PubMed 21084288

Referenced in Channelpedia wiki pages of: none

Automatically associated channels: Cav3.1 , Cav3.2

Title: Caveolin-3 regulates the protein kinase A modulation of CaV3.2 ({alpha}1H) T-type Ca2+ channels.

Authors: Yogananda S Markandeya, Jonathan M Fahey, Florentina Pluteanu, Leanne L Cribbs, Ravi C Balijepalli

Journal, date & volume: , 2010 Nov 17 , ,

PubMed link:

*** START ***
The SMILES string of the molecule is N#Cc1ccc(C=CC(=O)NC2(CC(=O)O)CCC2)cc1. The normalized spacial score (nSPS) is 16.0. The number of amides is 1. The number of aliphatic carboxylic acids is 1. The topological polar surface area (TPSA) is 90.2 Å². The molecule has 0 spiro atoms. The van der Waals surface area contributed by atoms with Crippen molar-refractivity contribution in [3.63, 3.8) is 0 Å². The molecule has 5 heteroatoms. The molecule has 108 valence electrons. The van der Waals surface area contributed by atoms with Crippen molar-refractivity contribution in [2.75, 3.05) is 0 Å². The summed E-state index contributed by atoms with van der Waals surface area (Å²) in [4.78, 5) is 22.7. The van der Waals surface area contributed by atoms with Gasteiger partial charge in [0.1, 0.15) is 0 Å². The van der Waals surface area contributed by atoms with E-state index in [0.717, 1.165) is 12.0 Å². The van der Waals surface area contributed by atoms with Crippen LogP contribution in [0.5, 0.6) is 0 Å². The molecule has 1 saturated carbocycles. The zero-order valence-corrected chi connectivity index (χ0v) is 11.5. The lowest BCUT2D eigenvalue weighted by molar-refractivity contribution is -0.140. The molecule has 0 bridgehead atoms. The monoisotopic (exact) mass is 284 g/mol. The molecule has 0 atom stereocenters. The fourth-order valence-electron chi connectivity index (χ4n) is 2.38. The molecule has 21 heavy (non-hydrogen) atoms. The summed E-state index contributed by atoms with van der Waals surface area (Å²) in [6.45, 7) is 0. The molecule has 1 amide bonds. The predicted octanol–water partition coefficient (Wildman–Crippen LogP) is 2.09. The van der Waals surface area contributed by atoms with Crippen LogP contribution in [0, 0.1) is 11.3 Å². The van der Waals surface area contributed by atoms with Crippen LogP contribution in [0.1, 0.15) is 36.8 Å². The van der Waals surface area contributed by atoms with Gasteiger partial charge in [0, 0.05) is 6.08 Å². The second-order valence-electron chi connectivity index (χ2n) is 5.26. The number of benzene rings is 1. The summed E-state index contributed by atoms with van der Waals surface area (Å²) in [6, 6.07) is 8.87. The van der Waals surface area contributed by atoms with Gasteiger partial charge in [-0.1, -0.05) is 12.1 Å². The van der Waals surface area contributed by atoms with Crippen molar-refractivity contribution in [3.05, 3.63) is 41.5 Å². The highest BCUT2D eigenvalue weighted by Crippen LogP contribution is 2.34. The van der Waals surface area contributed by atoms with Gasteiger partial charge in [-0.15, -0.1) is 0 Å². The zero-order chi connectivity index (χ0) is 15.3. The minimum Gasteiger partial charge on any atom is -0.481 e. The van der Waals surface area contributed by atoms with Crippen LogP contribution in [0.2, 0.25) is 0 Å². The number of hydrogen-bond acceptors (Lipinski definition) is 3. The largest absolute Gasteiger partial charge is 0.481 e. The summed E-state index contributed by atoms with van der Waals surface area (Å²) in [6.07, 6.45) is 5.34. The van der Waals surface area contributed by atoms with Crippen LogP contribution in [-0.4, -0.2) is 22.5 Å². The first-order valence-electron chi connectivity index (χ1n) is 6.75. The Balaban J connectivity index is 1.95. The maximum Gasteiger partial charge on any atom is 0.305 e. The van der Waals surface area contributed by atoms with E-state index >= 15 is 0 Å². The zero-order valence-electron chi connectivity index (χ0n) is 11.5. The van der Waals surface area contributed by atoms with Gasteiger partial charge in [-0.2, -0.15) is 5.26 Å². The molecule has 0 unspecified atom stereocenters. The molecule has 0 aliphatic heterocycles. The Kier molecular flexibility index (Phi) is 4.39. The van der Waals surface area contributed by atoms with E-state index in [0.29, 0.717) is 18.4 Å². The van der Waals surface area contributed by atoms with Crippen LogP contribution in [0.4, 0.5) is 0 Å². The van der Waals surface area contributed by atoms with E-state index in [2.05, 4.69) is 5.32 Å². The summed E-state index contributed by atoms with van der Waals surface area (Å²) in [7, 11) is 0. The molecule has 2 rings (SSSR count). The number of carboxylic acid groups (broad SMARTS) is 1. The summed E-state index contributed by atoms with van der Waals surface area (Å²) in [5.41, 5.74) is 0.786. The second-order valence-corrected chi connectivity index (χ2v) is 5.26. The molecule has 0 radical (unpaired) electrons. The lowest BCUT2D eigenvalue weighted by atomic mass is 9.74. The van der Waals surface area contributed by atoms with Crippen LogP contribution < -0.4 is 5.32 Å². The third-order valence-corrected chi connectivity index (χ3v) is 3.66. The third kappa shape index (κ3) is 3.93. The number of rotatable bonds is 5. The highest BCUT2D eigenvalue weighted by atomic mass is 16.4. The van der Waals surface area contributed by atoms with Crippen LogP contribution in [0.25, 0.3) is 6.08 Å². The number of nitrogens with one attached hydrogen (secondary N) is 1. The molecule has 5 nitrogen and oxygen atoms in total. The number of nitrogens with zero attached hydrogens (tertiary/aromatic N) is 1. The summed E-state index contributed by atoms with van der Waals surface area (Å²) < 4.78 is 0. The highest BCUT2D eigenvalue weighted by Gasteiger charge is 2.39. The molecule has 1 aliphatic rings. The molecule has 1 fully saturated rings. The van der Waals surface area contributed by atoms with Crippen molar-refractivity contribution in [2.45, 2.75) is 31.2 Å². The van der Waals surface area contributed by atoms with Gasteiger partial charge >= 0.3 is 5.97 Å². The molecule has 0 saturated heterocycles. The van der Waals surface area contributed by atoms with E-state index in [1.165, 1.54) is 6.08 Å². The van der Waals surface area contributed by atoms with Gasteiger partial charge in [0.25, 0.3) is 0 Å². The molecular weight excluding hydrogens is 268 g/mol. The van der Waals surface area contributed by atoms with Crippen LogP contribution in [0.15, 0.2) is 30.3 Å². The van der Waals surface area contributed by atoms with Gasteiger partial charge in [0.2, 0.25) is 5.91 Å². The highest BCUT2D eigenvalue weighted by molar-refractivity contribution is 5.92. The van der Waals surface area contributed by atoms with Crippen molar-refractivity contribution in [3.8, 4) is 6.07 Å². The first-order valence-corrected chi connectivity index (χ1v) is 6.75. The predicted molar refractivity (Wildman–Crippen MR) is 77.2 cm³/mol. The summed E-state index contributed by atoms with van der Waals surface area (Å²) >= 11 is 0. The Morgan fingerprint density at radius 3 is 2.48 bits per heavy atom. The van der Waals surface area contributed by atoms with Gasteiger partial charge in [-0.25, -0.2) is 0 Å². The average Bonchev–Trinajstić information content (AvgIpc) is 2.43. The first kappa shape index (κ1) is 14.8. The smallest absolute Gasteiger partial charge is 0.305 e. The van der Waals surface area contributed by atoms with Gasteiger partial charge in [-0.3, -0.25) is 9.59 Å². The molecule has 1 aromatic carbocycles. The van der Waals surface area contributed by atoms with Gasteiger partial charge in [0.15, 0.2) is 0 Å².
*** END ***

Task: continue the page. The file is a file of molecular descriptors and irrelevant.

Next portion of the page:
Voltage-gated T-type Ca(2+) channel Ca(v)3.2 (α(1H)) subunit, responsible for T-type Ca(2+) current, is expressed in different tissues and participates in Ca(2+) entry, hormonal secretion, pacemaker activity, and arrhythmia. The precise subcellular localization and regulation of Ca(v)3.2 channels in native cells is unknown. Caveolae containing scaffolding protein caveolin-3 (Cav-3) localize many ion channels, signaling proteins and provide temporal and spatial regulation of intracellular Ca(2+) in different cells. We examined the localization and regulation of the Ca(v)3.2 channels in cardiomyocytes. Immunogold labeling and electron microscopy analysis demonstrated co-localization of the Ca(v)3.2 channel and Cav-3 relative to caveolae in ventricular myocytes. Co-immunoprecipitation from neonatal ventricular myocytes or transiently transfected HEK293 cells demonstrated that Ca(v)3.1 and Ca(v)3.2 channels co-immunoprecipitate with Cav-3. GST pulldown analysis confirmed that the N terminus region of Cav-3 closely interacts with Ca(v)3.2 channels. Whole cell patch clamp analysis demonstrated that co-expression of Cav-3 significantly decreased the peak Ca(v)3.2 current density in HEK293 cells, whereas co-expression of Cav-3 did not alter peak Ca(v)3.1 current density. In neonatal mouse ventricular myocytes, overexpression of Cav-3 inhibited the peak T-type calcium current (I(Ca,T)) and adenovirus (AdCa(v)3.2)-mediated increase in peak Ca(v)3.2 current, but did not affect the L-type current. The protein kinase A-dependent stimulation of I(Ca,T) by 8-Br-cAMP (membrane permeable cAMP analog) was abolished by siRNA directed against Cav-3. Our findings on functional modulation of the Ca(v)3.2 channels by Cav-3 is important for understanding the compartmentalized regulation of Ca(2+) signaling during normal and pathological processes.